Here is a shot of the Waxing Gibbous Moon from last night….95% lit, as it heads for Full Moon on Friday.
Waxing Gibbous Lunar Phase:
This phase occurs between the first quarter and full Moon and describes the Moon when it is more than half lit, but not yet fully. At the beginning of this stage in the Northern Hemisphere, we see the right half of the Moon illuminated plus a tiny fraction more extending into the left side. As the days pass, the light creeps farther left, covering more and more of the Moon’s surface until the full Moon phase, when the entire disk is illuminated. In the Southern Hemisphere, the same happens, only from left to right.
“Gibbous” comes from a Latin word meaning “humpbacked,” referring to the curved lit area on the Moon’s surface.
The average composition of the lunar surface by weight is roughly 43% oxygen, 20% silicon, 19% magnesium, 10% iron, 3% calcium, 3% aluminum, 0.42% chromium, 0.18% titanium and 0.12% manganese. Orbiting spacecraft have found traces of water on the lunar surface that may have originated from deep underground or just below the surface inside shadowed craters.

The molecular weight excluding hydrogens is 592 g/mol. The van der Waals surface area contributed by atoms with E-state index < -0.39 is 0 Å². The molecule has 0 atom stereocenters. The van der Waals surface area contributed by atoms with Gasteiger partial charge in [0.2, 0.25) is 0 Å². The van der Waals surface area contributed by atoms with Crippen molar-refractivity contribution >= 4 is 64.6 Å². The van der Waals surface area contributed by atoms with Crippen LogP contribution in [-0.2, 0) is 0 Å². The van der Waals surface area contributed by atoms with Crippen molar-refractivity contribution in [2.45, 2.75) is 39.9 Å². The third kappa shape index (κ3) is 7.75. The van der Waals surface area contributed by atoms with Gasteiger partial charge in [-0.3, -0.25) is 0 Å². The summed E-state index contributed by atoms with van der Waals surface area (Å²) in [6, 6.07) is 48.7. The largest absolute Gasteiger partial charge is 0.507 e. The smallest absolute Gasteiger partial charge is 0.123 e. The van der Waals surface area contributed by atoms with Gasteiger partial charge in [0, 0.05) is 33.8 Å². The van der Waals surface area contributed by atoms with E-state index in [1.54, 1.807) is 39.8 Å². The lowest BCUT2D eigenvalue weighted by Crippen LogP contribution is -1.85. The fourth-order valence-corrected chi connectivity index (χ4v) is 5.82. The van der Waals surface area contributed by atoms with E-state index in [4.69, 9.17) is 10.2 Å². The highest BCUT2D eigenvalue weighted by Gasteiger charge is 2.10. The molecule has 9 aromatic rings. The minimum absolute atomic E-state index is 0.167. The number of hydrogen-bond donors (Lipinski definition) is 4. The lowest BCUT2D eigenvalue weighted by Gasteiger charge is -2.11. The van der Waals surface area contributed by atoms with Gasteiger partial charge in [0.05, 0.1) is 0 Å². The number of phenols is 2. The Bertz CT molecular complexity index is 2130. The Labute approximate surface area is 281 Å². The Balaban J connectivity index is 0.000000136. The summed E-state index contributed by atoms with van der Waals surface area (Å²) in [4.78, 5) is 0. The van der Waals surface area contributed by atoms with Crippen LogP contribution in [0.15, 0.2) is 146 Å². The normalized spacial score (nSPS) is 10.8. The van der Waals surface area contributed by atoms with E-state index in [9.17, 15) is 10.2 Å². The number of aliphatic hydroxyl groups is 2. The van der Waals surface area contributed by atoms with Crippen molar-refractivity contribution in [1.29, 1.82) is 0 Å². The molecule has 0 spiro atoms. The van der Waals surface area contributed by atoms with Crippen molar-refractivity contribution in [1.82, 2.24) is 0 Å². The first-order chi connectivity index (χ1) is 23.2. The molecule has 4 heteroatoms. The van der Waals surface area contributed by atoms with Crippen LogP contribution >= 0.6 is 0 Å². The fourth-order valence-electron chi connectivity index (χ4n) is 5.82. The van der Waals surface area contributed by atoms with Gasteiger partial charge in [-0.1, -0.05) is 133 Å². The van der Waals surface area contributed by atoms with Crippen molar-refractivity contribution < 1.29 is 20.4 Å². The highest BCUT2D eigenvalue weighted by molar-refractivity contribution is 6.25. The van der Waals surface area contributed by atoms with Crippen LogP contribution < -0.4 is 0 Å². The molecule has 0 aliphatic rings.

Some rare elements have also been detected, the Moon may also have ores of rare elements such as beryllium, lithium, zirconium, niobium, tantalum, and so forth.
I captured this shot from my backyard observatory in Dayton, Ohio on 05-03-2023, using my 6 inch diameter F5 Newtonian reflector telescope, on a Bisque MyT Robotic Tracking Mount, and a ZWO 294MC Cooled Color Cmos Camera, for a single 3ms exposure.
On Friday the Moon will be Full once again.
You can look for the Full “Flower Moon” on Friday evening May 5th 2023,
The Flower Moon is named after the abundant flowers that grow in the Earth’s Northern Hemisphere in May.